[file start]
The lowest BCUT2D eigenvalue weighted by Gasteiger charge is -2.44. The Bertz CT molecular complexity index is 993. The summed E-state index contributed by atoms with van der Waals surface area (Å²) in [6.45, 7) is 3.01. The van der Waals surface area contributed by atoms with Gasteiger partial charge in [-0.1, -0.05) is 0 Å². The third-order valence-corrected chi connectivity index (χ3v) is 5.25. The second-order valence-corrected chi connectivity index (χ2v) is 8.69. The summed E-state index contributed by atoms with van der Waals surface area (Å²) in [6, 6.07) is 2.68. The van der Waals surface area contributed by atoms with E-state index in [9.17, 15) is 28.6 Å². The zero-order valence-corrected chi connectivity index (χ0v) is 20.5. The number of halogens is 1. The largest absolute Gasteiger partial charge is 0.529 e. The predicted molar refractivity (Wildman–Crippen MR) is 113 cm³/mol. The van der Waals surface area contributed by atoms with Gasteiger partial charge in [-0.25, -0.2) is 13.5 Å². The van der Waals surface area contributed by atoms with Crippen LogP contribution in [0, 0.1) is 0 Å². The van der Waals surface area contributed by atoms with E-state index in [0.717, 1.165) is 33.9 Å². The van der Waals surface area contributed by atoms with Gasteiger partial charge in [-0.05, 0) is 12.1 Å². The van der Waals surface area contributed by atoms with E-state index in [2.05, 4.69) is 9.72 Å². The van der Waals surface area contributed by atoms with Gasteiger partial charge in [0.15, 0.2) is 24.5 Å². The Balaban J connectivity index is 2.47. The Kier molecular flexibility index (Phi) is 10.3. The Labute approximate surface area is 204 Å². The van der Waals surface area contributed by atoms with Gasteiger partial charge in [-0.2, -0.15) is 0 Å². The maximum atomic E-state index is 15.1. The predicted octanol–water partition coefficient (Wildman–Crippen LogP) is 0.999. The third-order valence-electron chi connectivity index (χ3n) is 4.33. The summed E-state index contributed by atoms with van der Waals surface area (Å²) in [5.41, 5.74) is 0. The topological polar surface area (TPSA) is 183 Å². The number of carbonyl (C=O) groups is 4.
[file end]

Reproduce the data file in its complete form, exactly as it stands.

The lowest BCUT2D eigenvalue weighted by Gasteiger charge is -2.44. The Bertz CT molecular complexity index is 993. The summed E-state index contributed by atoms with van der Waals surface area (Å²) in [6.45, 7) is 3.01. The van der Waals surface area contributed by atoms with Gasteiger partial charge in [-0.1, -0.05) is 0 Å². The third-order valence-corrected chi connectivity index (χ3v) is 5.25. The second-order valence-corrected chi connectivity index (χ2v) is 8.69. The summed E-state index contributed by atoms with van der Waals surface area (Å²) in [6, 6.07) is 2.68. The van der Waals surface area contributed by atoms with E-state index in [9.17, 15) is 28.6 Å². The zero-order valence-corrected chi connectivity index (χ0v) is 20.5. The number of halogens is 1. The largest absolute Gasteiger partial charge is 0.529 e. The predicted molar refractivity (Wildman–Crippen MR) is 113 cm³/mol. The van der Waals surface area contributed by atoms with Gasteiger partial charge in [-0.25, -0.2) is 13.5 Å². The van der Waals surface area contributed by atoms with Crippen LogP contribution in [0, 0.1) is 0 Å². The van der Waals surface area contributed by atoms with E-state index in [0.717, 1.165) is 33.9 Å². The van der Waals surface area contributed by atoms with Gasteiger partial charge in [-0.05, 0) is 12.1 Å². The van der Waals surface area contributed by atoms with E-state index in [2.05, 4.69) is 9.72 Å². The van der Waals surface area contributed by atoms with Gasteiger partial charge in [0.15, 0.2) is 24.5 Å². The Balaban J connectivity index is 2.47. The Kier molecular flexibility index (Phi) is 10.3. The Labute approximate surface area is 204 Å². The van der Waals surface area contributed by atoms with Gasteiger partial charge in [-0.2, -0.15) is 0 Å². The maximum atomic E-state index is 15.1. The predicted octanol–water partition coefficient (Wildman–Crippen LogP) is 0.999. The third-order valence-electron chi connectivity index (χ3n) is 4.33. The summed E-state index contributed by atoms with van der Waals surface area (Å²) in [5.41, 5.74) is 0. The topological polar surface area (TPSA) is 183 Å². The number of carbonyl (C=O) groups is 4.